Try focusing on the marriage vows

27 August 2008

As the law is changed, a new approach to preparation is being pioneered, says Sue Burridge

Prepared: Steve Bell and Zoë Rawcliffe, married at St Andrew’s, Rugby MULLIS/OBSERVER STANDARD NEWSPAPERS

Prepared: Steve Bell and Zoë Rawcliffe, married at St Andrew’s, Rugby MULLIS/OBSERVER STANDARD NEWSPAPERS

“We’re taking our vows in front of God, and that’s not something you’d want to do without taking a certain amount of thought,” said newly-weds Steve Bell and Zoë Rawcliffe, whose wedding, which took place earlier this month, is being broadcast on Radio 4’s Sunday Wor­ship this weekend.

The programme focuses on mar­riage, as part of the build-up to the legal changes that the Marriage Meas­ure will bring on 1 October (News, 15 August). The Measure will mean that couples can get married in any church where they have a particular con­nection, as defined by the Measure.

Mr Bell and Ms Rawcliffe were not churchgoers until they invest­igated the possibility of getting mar­ried in church. They visited St Andrew’s, Rugby, and Mr Bell de­clared he had “never felt so welcome anywhere in all my life”. Their faith developed, and they are now regular attenders. Their wedding was “more of a spiritual thing than just giving each other a ring — we could do that anywhere,” said Mr Bell.

The Church is in a unique posi­tion. In its marriage preparation, it offers something couples cannot get in a hotel or stately home, and tries to demonstrate its care about not just the big day, but all the days after­wards.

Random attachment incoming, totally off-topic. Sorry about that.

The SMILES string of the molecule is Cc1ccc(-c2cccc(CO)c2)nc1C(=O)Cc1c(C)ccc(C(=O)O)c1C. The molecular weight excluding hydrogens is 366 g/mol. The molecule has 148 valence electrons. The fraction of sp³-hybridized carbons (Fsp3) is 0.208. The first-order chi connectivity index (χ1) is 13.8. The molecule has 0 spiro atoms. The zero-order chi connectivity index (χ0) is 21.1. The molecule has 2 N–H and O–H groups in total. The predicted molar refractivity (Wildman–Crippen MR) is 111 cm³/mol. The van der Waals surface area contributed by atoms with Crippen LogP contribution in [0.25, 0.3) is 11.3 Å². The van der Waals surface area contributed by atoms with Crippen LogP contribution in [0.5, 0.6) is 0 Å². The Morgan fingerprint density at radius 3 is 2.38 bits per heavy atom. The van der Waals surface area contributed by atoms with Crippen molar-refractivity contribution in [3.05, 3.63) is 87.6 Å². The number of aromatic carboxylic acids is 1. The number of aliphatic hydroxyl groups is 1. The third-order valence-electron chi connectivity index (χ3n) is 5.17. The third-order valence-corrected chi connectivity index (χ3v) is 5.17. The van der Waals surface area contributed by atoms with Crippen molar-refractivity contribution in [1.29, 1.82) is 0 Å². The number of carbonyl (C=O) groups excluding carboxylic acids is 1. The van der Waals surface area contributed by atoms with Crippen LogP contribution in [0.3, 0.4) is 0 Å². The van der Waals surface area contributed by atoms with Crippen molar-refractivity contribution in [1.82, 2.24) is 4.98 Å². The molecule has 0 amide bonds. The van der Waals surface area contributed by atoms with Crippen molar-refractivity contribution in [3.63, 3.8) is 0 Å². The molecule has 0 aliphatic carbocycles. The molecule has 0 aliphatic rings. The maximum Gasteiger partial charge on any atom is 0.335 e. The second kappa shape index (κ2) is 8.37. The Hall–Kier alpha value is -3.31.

Many have questioned, though, whether marriage preparation still works. The Weddings Project is an initiative of the Archbishops’ Coun­cil, designed to make the most of the opportunities offered by the Mar­riage Measure. Its team has surveyed 411 engaged and newly-married couples, 176 clerics, and 1800 brides-to-be at the National Wedding Shows, as well as polling the wider public.

The good news is that it seems Church of England clergy do weddings well. When engaged and newly-weds — the majority of them not churchgoers — were asked to assess their experience of church for a wedding, for 90 per cent of them, it was good, very good, or excellent.

When asked about the content, style, and delivery of marriage pre­paration, many respondents appre-ciated the fact that the Church still offers it. Among the poll of the general population, 44 per cent said the Church should support marriage before the wedding day, although there seems to be a clear distinction between approving of preparation generally, and approving of taking part in it oneself.

The researchers report that “people strongly believe that any sup­port offered is clearly optional. Marriage also has different meanings within a relationship, so different couples will also have different sup­port requirements.”

The team also found some uncer­tainty among the clergy about the quality of preparatory events. Al­though one cleric was sure that offering the same content for 44 years was right, most were anxious that their preparation should be relevant.